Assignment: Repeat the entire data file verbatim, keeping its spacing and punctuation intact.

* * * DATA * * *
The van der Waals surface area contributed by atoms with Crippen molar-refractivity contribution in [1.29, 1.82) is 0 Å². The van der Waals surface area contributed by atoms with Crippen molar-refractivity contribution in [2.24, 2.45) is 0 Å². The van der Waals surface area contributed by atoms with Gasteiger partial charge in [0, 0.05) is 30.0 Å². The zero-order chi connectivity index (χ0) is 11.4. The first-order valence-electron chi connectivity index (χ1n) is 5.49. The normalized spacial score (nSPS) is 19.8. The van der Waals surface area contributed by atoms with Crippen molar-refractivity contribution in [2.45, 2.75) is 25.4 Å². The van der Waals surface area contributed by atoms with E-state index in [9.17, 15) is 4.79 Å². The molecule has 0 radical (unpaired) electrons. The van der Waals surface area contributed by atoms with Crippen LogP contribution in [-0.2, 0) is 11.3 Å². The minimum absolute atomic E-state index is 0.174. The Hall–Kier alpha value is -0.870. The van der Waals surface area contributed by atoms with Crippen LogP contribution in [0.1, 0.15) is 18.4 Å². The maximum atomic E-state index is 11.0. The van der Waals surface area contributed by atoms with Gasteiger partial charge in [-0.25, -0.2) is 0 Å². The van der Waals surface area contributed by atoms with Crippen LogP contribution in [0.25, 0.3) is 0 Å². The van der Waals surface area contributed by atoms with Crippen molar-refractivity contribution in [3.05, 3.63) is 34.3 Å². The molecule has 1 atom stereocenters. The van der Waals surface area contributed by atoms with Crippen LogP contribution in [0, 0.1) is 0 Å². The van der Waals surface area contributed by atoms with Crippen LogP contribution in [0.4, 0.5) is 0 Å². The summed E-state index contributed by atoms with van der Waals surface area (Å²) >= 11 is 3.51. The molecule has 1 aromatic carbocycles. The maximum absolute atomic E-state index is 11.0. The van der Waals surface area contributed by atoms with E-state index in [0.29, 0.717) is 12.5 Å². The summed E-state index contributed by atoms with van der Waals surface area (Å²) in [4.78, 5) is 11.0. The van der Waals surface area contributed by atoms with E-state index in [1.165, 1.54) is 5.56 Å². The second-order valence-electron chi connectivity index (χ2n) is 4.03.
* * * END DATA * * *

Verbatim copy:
The van der Waals surface area contributed by atoms with Crippen molar-refractivity contribution in [1.29, 1.82) is 0 Å². The van der Waals surface area contributed by atoms with Crippen molar-refractivity contribution in [2.24, 2.45) is 0 Å². The van der Waals surface area contributed by atoms with Gasteiger partial charge in [0, 0.05) is 30.0 Å². The zero-order chi connectivity index (χ0) is 11.4. The first-order valence-electron chi connectivity index (χ1n) is 5.49. The normalized spacial score (nSPS) is 19.8. The van der Waals surface area contributed by atoms with Crippen molar-refractivity contribution in [2.45, 2.75) is 25.4 Å². The van der Waals surface area contributed by atoms with E-state index in [9.17, 15) is 4.79 Å². The molecule has 0 radical (unpaired) electrons. The van der Waals surface area contributed by atoms with Crippen LogP contribution in [-0.2, 0) is 11.3 Å². The minimum absolute atomic E-state index is 0.174. The Hall–Kier alpha value is -0.870. The van der Waals surface area contributed by atoms with Crippen LogP contribution in [0.1, 0.15) is 18.4 Å². The maximum atomic E-state index is 11.0. The van der Waals surface area contributed by atoms with Gasteiger partial charge in [-0.25, -0.2) is 0 Å². The van der Waals surface area contributed by atoms with Crippen LogP contribution in [0.25, 0.3) is 0 Å². The van der Waals surface area contributed by atoms with Crippen molar-refractivity contribution in [3.05, 3.63) is 34.3 Å². The molecule has 1 atom stereocenters. The van der Waals surface area contributed by atoms with Crippen LogP contribution in [0, 0.1) is 0 Å². The van der Waals surface area contributed by atoms with Crippen LogP contribution in [0.4, 0.5) is 0 Å². The summed E-state index contributed by atoms with van der Waals surface area (Å²) >= 11 is 3.51. The molecule has 1 aromatic carbocycles. The maximum absolute atomic E-state index is 11.0. The van der Waals surface area contributed by atoms with E-state index in [0.29, 0.717) is 12.5 Å². The summed E-state index contributed by atoms with van der Waals surface area (Å²) in [4.78, 5) is 11.0. The van der Waals surface area contributed by atoms with E-state index in [1.165, 1.54) is 5.56 Å². The second-order valence-electron chi connectivity index (χ2n) is 4.03.